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A former North Korean prison guard tells Human Rights Watch how religious practice worsens punishment for those caught trying to flee the country. If refugees met with reporters, "or wrote articles, or attended church," the former guard says, they "would be secretly killed."

In communist North Korea, only one religion is permitted: the worship of the late dictator Kim Il Sun and his son and successor, Kim Jong Il, before whose statues Koreans are coerced to bow. But other religious practice is severely punished. Hence an estimated 100,000 "political prisoners" in various camps and prisons are suffering starvation, torture, or execution for their belief in Christ. In one prison, according to the HRW report, authorities hang the returned refugees from the walls by their hands, tied behind their backs, for one to seven days.

Often the extended families of these prisoners go with them into the inhumane conditions. "When our family moved there [prison]," one former inmate told HRW, "we were surrounded by 100 people and beaten. The police led people to beat us—newcomers must be broken in spirit this way."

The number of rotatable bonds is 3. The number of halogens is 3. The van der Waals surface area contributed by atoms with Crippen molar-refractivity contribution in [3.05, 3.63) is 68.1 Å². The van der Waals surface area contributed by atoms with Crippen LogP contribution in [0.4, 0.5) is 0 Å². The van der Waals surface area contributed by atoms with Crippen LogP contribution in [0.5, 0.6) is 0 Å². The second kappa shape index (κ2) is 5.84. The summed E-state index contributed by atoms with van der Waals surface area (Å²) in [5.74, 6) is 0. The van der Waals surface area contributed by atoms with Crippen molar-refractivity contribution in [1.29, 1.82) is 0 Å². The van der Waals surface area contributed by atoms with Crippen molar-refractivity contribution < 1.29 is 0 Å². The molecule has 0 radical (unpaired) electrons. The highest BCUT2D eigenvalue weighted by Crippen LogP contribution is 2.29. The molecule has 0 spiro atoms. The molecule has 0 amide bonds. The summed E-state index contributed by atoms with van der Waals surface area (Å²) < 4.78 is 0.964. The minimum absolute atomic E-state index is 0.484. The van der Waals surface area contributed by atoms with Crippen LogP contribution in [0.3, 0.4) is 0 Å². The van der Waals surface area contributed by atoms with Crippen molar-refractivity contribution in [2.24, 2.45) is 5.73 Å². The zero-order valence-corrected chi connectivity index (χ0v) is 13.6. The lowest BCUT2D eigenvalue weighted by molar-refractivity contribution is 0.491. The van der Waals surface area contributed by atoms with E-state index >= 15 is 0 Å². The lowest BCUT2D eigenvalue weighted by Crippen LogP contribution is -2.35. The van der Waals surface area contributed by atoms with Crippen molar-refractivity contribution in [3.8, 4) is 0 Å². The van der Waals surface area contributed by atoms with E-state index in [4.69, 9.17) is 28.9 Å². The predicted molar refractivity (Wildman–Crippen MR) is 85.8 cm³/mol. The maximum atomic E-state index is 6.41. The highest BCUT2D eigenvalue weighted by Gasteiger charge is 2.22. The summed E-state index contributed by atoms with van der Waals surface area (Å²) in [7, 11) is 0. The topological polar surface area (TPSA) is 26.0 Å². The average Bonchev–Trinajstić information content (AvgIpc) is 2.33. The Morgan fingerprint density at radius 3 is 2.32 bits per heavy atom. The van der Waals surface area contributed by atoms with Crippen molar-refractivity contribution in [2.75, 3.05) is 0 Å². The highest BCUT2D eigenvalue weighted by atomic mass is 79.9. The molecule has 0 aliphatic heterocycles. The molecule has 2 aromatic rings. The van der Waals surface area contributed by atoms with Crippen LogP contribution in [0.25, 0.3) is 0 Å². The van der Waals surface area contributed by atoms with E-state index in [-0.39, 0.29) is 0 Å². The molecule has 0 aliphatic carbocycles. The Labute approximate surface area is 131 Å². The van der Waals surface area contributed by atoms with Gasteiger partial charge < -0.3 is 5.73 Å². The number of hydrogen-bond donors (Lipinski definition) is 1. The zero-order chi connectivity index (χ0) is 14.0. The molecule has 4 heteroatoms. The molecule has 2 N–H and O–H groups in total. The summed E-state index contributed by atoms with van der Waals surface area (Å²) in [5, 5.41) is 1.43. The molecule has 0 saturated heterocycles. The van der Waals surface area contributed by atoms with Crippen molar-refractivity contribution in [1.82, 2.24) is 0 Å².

Authorities also employed "professional beaters," he said. "Officials beat so harshly that many of those people became disabled, or their legs were paralyzed, or they died."

Former inmate Soon Ok Lee testified before the U.S. Commission on International Religious Freedom in January 2002. Confirming that North Korean authorities treat believers as political criminals, she said Christians are regularly singled out for the most extreme punishment, such as solitary confinement in small cells that prevent prisoners from standing.

Some activists fear that North Korea's nuclear program has pushed human rights off the agenda for U.S. talks. ...

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Christianity Today
Criminal Faith
hide thisJuly July

In the Magazine

July 2003

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